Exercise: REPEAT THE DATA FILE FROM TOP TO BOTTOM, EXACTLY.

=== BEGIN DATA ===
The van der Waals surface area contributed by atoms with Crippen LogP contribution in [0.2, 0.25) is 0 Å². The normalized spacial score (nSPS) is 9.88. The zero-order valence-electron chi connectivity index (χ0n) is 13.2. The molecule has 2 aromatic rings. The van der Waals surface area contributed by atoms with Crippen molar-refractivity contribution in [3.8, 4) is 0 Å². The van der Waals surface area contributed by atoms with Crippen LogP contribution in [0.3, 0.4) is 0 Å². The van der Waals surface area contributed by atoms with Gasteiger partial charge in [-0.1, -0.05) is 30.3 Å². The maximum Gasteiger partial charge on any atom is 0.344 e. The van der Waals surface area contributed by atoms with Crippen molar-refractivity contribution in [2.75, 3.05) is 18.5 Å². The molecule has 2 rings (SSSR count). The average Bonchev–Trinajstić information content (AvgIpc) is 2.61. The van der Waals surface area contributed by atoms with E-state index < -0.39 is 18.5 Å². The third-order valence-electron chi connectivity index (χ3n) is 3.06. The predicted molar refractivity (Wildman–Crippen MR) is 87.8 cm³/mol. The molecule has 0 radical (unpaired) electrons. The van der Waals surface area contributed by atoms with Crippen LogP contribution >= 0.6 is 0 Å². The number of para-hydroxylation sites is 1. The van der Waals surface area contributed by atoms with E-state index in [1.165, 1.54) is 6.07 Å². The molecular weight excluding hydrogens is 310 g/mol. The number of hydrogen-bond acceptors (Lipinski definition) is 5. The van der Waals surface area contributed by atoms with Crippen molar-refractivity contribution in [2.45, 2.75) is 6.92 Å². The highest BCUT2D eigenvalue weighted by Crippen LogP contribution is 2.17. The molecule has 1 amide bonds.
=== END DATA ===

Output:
The van der Waals surface area contributed by atoms with Crippen LogP contribution in [0.2, 0.25) is 0 Å². The normalized spacial score (nSPS) is 9.88. The zero-order valence-electron chi connectivity index (χ0n) is 13.2. The molecule has 2 aromatic rings. The van der Waals surface area contributed by atoms with Crippen molar-refractivity contribution in [3.8, 4) is 0 Å². The van der Waals surface area contributed by atoms with Crippen LogP contribution in [0.3, 0.4) is 0 Å². The van der Waals surface area contributed by atoms with Gasteiger partial charge in [-0.1, -0.05) is 30.3 Å². The maximum Gasteiger partial charge on any atom is 0.344 e. The van der Waals surface area contributed by atoms with Crippen molar-refractivity contribution in [2.75, 3.05) is 18.5 Å². The molecule has 2 rings (SSSR count). The average Bonchev–Trinajstić information content (AvgIpc) is 2.61. The van der Waals surface area contributed by atoms with E-state index < -0.39 is 18.5 Å². The third-order valence-electron chi connectivity index (χ3n) is 3.06. The predicted molar refractivity (Wildman–Crippen MR) is 87.8 cm³/mol. The molecule has 0 radical (unpaired) electrons. The van der Waals surface area contributed by atoms with Crippen LogP contribution >= 0.6 is 0 Å². The number of para-hydroxylation sites is 1. The van der Waals surface area contributed by atoms with E-state index in [1.165, 1.54) is 6.07 Å². The molecular weight excluding hydrogens is 310 g/mol. The number of hydrogen-bond acceptors (Lipinski definition) is 5. The van der Waals surface area contributed by atoms with Crippen molar-refractivity contribution in [2.45, 2.75) is 6.92 Å². The highest BCUT2D eigenvalue weighted by Crippen LogP contribution is 2.17. The molecule has 1 amide bonds.